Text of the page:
Letting go of what never was

As I continue to think about my recent discovery about food being a positive connection to my father, I move forward. I am now in a place where I can see several things that I didn’t realize as a child or even as a younger adult.

  1. He really undermined our relationship with our mother in a ton of ways, from including us in his sneaky food antics to telling us to just avoid our mother when she was a cleaning rampage. We could complain about her to him when she was acting like a crazy person.
  2. I now completely understand why she was acting like a crazy person. Having a full time job, two children, and a child-like spouse who isn’t helping at all is very draining. She was doing EVERYTHING for our family and he was undermining her in his own mind and to my brother and I.
  3. My father has grown up so much this past year and we have been close this entire time. I have had a front row seat to his development and change. He really feels genuinely happy inside himself for maybe the first time ever. I had no idea that he was so emotionally immature.
  4. My mother had so much working against her. A very cold upbringing, a husband who was lazy and selfish, one extremely difficult child who was a ton of trouble at home but an angel (for the most part) outside the house, one child who was an angel at home and a monster outside the house, and a never ending stream of pets that she would end up primarily responsible for despite telling us that wouldn’t be the case.

All of these realizations have been swirling around me at an increasing pace and I begin to see my parents as real humans and not the perfect people I grew up thinking they were. It helps sometimes to think about them as children going through the stories I know about them and how they were shaped by those experiences. There was so much alcoholism on my father’s side, for generations. And also a lot of toxic, neglectful parenting that I am sure shaped his parents into the terrible people they both were. My mom’s side wasn’t as bad, just very cold and unemotional. I understand that it was a different time, especially because I was raised in such a different time. But I look at that as a charge to move forward and do better, not replicate the shitty upbringing I had to recover from.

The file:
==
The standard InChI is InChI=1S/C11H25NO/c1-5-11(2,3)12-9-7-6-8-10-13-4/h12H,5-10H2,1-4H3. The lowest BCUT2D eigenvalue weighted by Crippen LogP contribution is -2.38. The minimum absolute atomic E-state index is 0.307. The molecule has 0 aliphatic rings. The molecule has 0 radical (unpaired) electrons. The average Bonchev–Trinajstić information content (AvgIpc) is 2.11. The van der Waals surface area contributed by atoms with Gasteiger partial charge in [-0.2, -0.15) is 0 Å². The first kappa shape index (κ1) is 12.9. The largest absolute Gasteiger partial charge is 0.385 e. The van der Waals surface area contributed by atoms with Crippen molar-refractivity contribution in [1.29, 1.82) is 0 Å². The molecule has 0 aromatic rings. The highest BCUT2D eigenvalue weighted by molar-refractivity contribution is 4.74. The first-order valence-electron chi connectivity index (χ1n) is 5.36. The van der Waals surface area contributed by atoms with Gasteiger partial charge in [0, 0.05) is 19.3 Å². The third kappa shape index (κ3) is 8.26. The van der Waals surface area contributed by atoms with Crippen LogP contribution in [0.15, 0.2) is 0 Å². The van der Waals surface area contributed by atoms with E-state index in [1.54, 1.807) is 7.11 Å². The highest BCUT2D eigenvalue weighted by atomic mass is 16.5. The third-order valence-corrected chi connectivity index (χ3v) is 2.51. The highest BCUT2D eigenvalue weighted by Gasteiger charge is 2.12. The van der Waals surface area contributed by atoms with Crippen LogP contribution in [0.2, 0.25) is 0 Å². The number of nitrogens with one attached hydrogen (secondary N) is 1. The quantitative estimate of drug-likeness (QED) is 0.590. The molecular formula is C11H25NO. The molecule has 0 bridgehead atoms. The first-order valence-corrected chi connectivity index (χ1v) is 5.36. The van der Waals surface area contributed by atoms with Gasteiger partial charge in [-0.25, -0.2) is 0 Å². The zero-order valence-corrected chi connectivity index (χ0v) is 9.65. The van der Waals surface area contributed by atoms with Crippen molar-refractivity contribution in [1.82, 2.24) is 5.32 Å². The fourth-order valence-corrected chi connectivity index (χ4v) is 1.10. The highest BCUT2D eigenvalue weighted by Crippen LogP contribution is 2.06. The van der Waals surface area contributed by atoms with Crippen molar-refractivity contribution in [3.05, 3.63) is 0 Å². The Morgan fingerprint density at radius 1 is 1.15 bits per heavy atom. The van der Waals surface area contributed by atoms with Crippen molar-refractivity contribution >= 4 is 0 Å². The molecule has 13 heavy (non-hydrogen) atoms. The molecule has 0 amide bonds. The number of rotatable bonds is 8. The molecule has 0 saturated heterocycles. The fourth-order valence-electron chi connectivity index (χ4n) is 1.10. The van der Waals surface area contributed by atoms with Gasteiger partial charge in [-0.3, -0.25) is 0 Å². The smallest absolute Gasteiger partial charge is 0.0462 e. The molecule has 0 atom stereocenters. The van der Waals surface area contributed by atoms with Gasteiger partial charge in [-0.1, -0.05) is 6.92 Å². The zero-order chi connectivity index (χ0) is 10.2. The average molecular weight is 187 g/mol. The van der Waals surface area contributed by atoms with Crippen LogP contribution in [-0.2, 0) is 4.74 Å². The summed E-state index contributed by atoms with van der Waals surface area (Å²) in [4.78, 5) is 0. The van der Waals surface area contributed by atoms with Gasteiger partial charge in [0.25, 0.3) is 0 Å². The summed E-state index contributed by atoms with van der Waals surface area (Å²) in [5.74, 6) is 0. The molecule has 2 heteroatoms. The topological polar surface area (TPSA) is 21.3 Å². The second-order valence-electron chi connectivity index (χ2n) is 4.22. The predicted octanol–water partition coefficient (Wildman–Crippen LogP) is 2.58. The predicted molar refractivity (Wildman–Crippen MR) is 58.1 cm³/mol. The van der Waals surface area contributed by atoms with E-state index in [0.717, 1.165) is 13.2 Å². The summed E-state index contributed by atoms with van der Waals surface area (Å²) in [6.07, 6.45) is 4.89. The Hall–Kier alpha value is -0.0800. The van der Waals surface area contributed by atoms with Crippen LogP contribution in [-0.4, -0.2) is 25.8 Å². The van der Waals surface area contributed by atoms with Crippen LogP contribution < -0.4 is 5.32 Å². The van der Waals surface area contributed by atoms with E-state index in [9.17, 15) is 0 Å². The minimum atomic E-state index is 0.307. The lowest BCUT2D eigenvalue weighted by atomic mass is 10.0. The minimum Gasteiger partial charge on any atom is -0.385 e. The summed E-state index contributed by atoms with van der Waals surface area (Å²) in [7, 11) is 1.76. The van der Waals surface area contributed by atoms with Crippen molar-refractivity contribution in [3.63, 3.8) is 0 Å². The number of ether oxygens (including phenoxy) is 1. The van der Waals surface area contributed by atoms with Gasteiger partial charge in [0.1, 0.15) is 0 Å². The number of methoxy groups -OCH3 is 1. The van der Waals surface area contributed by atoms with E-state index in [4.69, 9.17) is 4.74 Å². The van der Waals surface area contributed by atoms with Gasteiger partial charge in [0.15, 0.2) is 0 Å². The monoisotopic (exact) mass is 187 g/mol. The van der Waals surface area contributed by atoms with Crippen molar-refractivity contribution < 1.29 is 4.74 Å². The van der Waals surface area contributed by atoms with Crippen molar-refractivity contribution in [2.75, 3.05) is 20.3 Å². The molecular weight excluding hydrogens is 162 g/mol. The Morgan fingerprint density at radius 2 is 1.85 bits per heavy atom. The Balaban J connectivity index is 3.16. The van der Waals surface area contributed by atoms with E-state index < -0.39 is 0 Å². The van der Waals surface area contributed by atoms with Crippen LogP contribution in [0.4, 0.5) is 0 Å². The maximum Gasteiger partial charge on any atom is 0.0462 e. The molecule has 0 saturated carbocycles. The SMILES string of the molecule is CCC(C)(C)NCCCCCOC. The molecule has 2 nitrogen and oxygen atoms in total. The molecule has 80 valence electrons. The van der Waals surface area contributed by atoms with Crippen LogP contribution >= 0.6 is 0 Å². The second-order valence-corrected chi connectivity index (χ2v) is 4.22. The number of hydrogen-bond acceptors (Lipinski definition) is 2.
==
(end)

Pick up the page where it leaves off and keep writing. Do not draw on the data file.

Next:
For me that means apologizing when I’ve hurt their feelings, trying to understand why they feel the way they do about something, and checking myself to ensure I am behaving in a way that helps them grow up healthy and happy. It’s not about exerting authority because I can, making arbitrary rules to flex my adulthood, and belittling them with shame over totally normal kid things. It’s about teaching them what true friendship looks like, what sticking up for yourself means and how to do it, and how important it is to stay true to yourself.

I am letting go of who I thought my parents were and what I thought our relationships were built on. The foundations I have with them are solid. They did want me and they do love me. They want me to be happy and they want to be close to me. We can work past the imperfect actions of imperfect humans who were doing their best to bring up tiny imperfect humans. I think if you can get to a place where a relationship’s foundation is good enough, you can tear down and rebuild as many times as you need to for both people to feel happy and heard in any relationship. People grow and change and everyone deserves the space for growth and the opportunity to share who they have become as they grow and change.

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